The best TV show you haven’t heard about? Harlots just might be it!
“When the time comes, I hope your quim splits”
I suppose that it is good that we have so many more options for good television to be made these days. The flipside to that is that it can be harder to keep track of it all. Harlots is fricking fantastic, a hugely enjoyable and high quality drama but airing on ITV Encore (and Hulu in the US), it has languished in the doldrums of the unfairly unheralded.
A glance at the castlist shows you how much of a waste this is. Samantha Morton and Lesley Manville at the head, Jessica Brown Findlay, Hugh Skinner and Dorothy Atkinson among the supporting, Fenella Woolgar, Danny Sapani and Kate Fleetwood popping up now and again too. This is luxury stuff and yet criminally few know about it. Continue reading “TV Review: Harlots Series 1”
“There’s no room for cynicism in the reviewing of art”
One might equally say there’s no room for cynicism in my reviewing of Mike Leigh’s work, such a fan of his oeuvre am I and the laidback, gruff charms of Mr Turner are no exception, confirming the iconic director in the full flush of his prime. Timothy Spall has already been deservedly rewarded for his wonderfully harrumphing performance of the last 10 years of the life of this most famous of painters and it is a compelling portrait, of a man established in his world as a bachelor, a master painter, and later a lover. Leigh’s episodic style fits perfectly into this biographical mode, dipping in and out of his life with the precision of one of Turner’s paintbrushes, colouring in a captivating collage of his later life.
Spall is excellent but around him, the women in his life provide some of the most hauntingly beautiful moments of the film. As Sarah Danby, the mistress and mother of the two daughters he would not recognise, Ruth Sheen is piercingly vivid, her barely contained fury resonating deeply. As Hannah Danby, her niece who was Turner’s long-suffering and long-serving housekeeper, Dorothy Atkinson is painfully brilliant as a woman subjugated and subdued by his wanton sexual advances, the psoriasis that afflicted her, and her deep love for the man. As “self-taught Scotswoman” and scientist Mary Somerville, Lesley Manville near steals the film in a simply beautiful self-contained vignette. Continue reading “Film Review: Mr Turner (2014)”
“Democracy…such an un-English word”
Expectations for Peter Gill’s Versailles were quite low due to a number of factors – a five star review from Billington; my reaction to Making Noise Quickly, Gill’s last directorial intervention at the Donmar; the announcement of a running time of 3 hours; and decidedly mixed chatter from friends who had already seen it. And as it often the way with these things, I ended up rather enjoying it. It certainly helped that I was prepared for the extreme steadiness of its pacing and the dip of the second act of this self-directed play.
Set in the aftermath of the First World War, Gill examines and contrasts the impact of the peace process of Versailles on a Europe ravaged by conflict and also on a slice of middle-class English society, notably Kentish families the Rawlinsons and the Chaters. Leonard Rawlinson is a young civil servant involved in the negotiations for the treaty but he is haunted by both his doubts of whether a lasting peace can be achieved through these means and the ghost of his fallen soldier lover Gerald, who just happened to be the son of the neighbouring Chaters. Continue reading “Review: Versailles, Donmar Warehouse”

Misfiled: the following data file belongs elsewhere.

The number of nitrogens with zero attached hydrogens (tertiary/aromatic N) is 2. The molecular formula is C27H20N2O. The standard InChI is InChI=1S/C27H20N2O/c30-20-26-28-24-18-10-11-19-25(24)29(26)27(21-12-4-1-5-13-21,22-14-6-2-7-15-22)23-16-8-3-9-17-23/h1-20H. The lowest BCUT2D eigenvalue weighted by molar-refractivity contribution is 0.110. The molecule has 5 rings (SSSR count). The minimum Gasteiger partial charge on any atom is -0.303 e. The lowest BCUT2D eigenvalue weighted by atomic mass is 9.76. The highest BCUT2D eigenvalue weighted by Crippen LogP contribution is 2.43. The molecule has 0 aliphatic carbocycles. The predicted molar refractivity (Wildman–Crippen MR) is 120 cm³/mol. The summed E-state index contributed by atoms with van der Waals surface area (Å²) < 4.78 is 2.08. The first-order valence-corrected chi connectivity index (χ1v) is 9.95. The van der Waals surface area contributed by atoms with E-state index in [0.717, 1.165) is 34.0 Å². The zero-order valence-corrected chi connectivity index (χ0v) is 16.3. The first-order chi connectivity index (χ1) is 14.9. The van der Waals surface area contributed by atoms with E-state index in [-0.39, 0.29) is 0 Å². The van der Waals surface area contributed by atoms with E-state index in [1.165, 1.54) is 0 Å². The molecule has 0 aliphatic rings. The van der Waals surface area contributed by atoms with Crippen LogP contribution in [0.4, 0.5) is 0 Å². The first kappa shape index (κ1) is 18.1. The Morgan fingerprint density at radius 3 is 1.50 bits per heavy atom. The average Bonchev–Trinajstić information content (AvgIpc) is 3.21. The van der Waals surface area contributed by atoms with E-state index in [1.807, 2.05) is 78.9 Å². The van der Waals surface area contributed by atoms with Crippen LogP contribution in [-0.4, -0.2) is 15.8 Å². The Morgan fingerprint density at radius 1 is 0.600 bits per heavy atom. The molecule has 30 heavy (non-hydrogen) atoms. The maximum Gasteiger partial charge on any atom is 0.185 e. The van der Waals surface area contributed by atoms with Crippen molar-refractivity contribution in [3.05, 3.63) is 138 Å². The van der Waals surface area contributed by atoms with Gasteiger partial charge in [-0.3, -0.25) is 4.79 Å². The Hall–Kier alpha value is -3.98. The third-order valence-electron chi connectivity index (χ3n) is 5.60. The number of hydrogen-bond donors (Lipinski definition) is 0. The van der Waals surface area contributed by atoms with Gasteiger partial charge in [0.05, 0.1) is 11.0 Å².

“I spent more than half my life, when I ought to have been enjoying myself, arguing and planning and running around like a maniac”
The Finborough continue their run of unearthing any number of “neglected classics” from some of our most illustrious playwrights with a first revival for JB Priestley’s 1949 play Summer Day’s Dream. Set in a then post-apocalyptic 1975, a nuclear war –World War III? – has devastated Britain and returned it to a simpler way of life. Deep in the South Downs, the Dawlish family epitomise the new England, which strangely looks very much like the old pre-industrial one, but their quiet farming lives are disrupted by three exploitative visitors.
This trio – an American, a Russian and an Indian – represent the new superpowers and initially arrive under benevolent auspices, but as we and the Dawlishes soon come to realise, they are here to strip the land of its valuable minerals. Through them, Priestley explores a surprisingly modern take on global politics and the role of the national versus the international, alongside a more twee paean to the virtues of agrarian life and good olde England, as suggested by the homage of sorts to Shakespeare contained in the title.
Alex Marker’s mannered production makes a solid job of it. The structural formality of the writing precludes much innovation but a stately steadiness provides a measured pace and Philip Lindley’s design makes good use of the limited staging opportunities., Patrick Poletti’s Yankee industrialist, Peter Singh as the Indian scientist and particularly Helen Keeley as the Soviet commissar make strong impressions as the interlopers and if the majority of the Dawlishes are frequently overburdened by Priestley’s speechifying, Kevin Colson as the patriarch Stephen and Eleanor Yates as his considerate niece Rosalie also impress.
Running time: 2 hours 45 minutes (with interval)
Playtext cost: £3
Booking until 24th September